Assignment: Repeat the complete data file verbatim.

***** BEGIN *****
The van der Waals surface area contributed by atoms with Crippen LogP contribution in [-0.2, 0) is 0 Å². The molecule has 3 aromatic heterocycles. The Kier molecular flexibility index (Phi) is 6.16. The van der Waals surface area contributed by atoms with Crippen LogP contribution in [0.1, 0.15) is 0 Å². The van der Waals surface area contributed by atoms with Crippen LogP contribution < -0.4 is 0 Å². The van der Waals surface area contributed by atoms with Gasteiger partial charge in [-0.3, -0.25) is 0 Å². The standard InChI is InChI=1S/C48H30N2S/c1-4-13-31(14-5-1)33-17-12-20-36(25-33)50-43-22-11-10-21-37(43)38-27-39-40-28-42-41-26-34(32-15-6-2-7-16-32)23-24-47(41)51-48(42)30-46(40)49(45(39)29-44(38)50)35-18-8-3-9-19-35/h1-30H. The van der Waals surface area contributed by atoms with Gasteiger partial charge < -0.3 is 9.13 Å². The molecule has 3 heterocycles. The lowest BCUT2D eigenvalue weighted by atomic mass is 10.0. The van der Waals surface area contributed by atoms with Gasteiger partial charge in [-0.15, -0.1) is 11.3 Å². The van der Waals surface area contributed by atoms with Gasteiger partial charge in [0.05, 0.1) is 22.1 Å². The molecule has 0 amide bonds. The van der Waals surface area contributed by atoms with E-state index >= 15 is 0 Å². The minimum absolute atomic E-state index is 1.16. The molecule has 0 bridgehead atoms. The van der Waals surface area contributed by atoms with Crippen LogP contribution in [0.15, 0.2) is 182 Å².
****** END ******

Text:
The van der Waals surface area contributed by atoms with Crippen LogP contribution in [-0.2, 0) is 0 Å². The molecule has 3 aromatic heterocycles. The Kier molecular flexibility index (Phi) is 6.16. The van der Waals surface area contributed by atoms with Crippen LogP contribution in [0.1, 0.15) is 0 Å². The van der Waals surface area contributed by atoms with Crippen LogP contribution < -0.4 is 0 Å². The van der Waals surface area contributed by atoms with Gasteiger partial charge in [-0.3, -0.25) is 0 Å². The standard InChI is InChI=1S/C48H30N2S/c1-4-13-31(14-5-1)33-17-12-20-36(25-33)50-43-22-11-10-21-37(43)38-27-39-40-28-42-41-26-34(32-15-6-2-7-16-32)23-24-47(41)51-48(42)30-46(40)49(45(39)29-44(38)50)35-18-8-3-9-19-35/h1-30H. The van der Waals surface area contributed by atoms with Gasteiger partial charge < -0.3 is 9.13 Å². The molecule has 3 heterocycles. The lowest BCUT2D eigenvalue weighted by atomic mass is 10.0. The van der Waals surface area contributed by atoms with Gasteiger partial charge in [-0.15, -0.1) is 11.3 Å². The van der Waals surface area contributed by atoms with Gasteiger partial charge in [0.05, 0.1) is 22.1 Å². The molecule has 0 amide bonds. The van der Waals surface area contributed by atoms with E-state index >= 15 is 0 Å². The minimum absolute atomic E-state index is 1.16. The molecule has 0 bridgehead atoms. The van der Waals surface area contributed by atoms with Crippen LogP contribution in [0.15, 0.2) is 182 Å².